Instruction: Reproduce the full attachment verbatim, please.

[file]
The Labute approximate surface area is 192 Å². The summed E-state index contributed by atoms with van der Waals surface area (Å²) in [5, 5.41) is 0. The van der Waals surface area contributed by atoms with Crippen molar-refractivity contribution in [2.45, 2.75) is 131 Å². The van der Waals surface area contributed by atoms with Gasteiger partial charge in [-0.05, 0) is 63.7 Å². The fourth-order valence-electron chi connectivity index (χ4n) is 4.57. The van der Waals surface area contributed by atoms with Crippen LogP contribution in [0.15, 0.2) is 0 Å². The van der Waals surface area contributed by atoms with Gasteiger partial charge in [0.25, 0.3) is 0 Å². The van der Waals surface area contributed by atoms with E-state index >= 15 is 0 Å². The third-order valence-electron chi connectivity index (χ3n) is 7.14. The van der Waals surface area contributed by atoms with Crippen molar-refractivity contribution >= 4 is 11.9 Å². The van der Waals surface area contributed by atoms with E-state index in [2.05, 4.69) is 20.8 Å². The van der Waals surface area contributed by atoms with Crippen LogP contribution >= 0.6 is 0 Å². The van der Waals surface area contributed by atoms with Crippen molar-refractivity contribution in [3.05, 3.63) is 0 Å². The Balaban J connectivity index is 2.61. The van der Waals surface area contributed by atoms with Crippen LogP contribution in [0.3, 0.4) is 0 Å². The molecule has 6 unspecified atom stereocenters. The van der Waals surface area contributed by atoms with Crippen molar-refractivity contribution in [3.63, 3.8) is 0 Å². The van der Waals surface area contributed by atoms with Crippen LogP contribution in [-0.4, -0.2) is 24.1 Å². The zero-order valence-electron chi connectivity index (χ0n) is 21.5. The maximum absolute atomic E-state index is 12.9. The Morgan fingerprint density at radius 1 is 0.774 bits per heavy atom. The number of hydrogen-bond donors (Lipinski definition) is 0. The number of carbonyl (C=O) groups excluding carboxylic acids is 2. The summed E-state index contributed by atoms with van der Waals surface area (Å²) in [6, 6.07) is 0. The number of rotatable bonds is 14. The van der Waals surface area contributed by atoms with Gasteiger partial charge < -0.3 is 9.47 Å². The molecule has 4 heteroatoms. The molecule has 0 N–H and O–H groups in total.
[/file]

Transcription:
The Labute approximate surface area is 192 Å². The summed E-state index contributed by atoms with van der Waals surface area (Å²) in [5, 5.41) is 0. The van der Waals surface area contributed by atoms with Crippen molar-refractivity contribution in [2.45, 2.75) is 131 Å². The van der Waals surface area contributed by atoms with Gasteiger partial charge in [-0.05, 0) is 63.7 Å². The fourth-order valence-electron chi connectivity index (χ4n) is 4.57. The van der Waals surface area contributed by atoms with Crippen LogP contribution in [0.15, 0.2) is 0 Å². The van der Waals surface area contributed by atoms with Gasteiger partial charge in [0.25, 0.3) is 0 Å². The van der Waals surface area contributed by atoms with E-state index >= 15 is 0 Å². The third-order valence-electron chi connectivity index (χ3n) is 7.14. The van der Waals surface area contributed by atoms with Crippen molar-refractivity contribution >= 4 is 11.9 Å². The van der Waals surface area contributed by atoms with E-state index in [2.05, 4.69) is 20.8 Å². The van der Waals surface area contributed by atoms with Crippen LogP contribution >= 0.6 is 0 Å². The van der Waals surface area contributed by atoms with Crippen molar-refractivity contribution in [3.05, 3.63) is 0 Å². The Balaban J connectivity index is 2.61. The van der Waals surface area contributed by atoms with Crippen LogP contribution in [0.3, 0.4) is 0 Å². The molecule has 6 unspecified atom stereocenters. The van der Waals surface area contributed by atoms with Crippen molar-refractivity contribution in [3.63, 3.8) is 0 Å². The van der Waals surface area contributed by atoms with Crippen LogP contribution in [-0.4, -0.2) is 24.1 Å². The zero-order valence-electron chi connectivity index (χ0n) is 21.5. The maximum absolute atomic E-state index is 12.9. The Morgan fingerprint density at radius 1 is 0.774 bits per heavy atom. The number of hydrogen-bond donors (Lipinski definition) is 0. The number of carbonyl (C=O) groups excluding carboxylic acids is 2. The summed E-state index contributed by atoms with van der Waals surface area (Å²) in [6, 6.07) is 0. The number of rotatable bonds is 14. The van der Waals surface area contributed by atoms with Gasteiger partial charge < -0.3 is 9.47 Å². The molecule has 4 heteroatoms. The molecule has 0 N–H and O–H groups in total.